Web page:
—Rob Bick, Bear Springs Development
The cap will only work if the other proposed measures of the commission are also implemented.
We have got to start somewhere to reduce our tax burden, which, as described in the Democrat and Chronicle last week, is 78 percent higher than the national average! New York, with its 1,100 taxing authorities, is completely out of control.
Something has to be done to put a lid on out-of-control school property taxes.
—Peter Bonenfant, Fairport
I actually favor a property tax freeze for five years.
—Lee Drake, Os-cubed, Inc.
In reality, the school tax in New York is out of control. Too many school districts, too many bloated superintendant salaries and too much embezzlement! There should be a 1 percent reduction for the next five years, then five years of zero increase, THEN a 2 percent cap.
—Joe Fabetes, Rochester
With one of the 4 percent tax cap proposals, residents lost their right to vote on school budgets that increased less than 4 percent. While we desperately need a tax cap, any cap should not eliminate the only vote we have that directly affects our property tax bill.
I favor a property tax reduction. If that is not an option, then a cap is in order.
School districts have done an outstanding job showing the community they have no concept of the financial hardships tax payers are experiencing because their salaries go up every year, pensions guarantee retirement income, benefits are second to none and new equipment is constantly bought. In contrast, the people paying the taxes have not seen a salary increase in years (if they have a salary at all because many no longer have jobs), do not have a pension (yes, school district and government employees, most people do NOT have a pension) so they will work more than a decade longer than any school district employee and still not have as much income, and see their benefits cut and cost more every year. It is about time there is some small measure of constraint on the runaway spending and gross waste school districts have "enjoyed" over the last several decades. Putting a cap on their increase will give them a small taste of the reality the community has been experiencing for years. It is about time they learned the lessons of fiscal constraint the community has been living with for years.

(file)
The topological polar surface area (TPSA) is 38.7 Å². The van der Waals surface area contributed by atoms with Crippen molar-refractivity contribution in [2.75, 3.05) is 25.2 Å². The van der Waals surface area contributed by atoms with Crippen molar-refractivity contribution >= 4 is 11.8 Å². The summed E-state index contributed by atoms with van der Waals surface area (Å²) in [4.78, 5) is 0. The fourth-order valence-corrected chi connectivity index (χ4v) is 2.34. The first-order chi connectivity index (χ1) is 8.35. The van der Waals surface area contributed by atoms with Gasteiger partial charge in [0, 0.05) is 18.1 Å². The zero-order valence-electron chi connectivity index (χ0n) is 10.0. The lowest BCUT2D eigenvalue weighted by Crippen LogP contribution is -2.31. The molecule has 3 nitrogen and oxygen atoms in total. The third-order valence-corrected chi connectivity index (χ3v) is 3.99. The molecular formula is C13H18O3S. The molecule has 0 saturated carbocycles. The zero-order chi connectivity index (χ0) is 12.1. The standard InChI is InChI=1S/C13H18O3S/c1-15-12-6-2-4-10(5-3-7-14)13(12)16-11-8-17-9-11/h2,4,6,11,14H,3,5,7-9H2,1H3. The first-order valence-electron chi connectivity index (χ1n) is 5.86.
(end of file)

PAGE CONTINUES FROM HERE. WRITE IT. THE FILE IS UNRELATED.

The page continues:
—Bill Wyatt, Fairport
I really favor a cap on government spending. Get back to Ben Franklin’s "spend no more then you have."
Current New York State tax policy punishes those who improve their property, and all but forces retirees to either downsize or relocate. It’s as if you don’t actually purchase real estate in New York; you simply purchase the rights to lease from the government, who can change the terms of the lease by an arbitrary amount at any time. A tax cap would be a small step in the right direction.
What’s the downside? Now if only the state legislature would apply this to their own budget.
Employing a tax cap is a very bad idea. Costs will continue to rise. Public entities, such as school districts, will be forced to cut vital services. It is also a regressive form of taxation, falling more heavily on those with lower incomes. A tax circuit breaker plan, which provides a tax limit specific to each taxpayer, will be much more equitable for all while, at the same time addressing tax relief.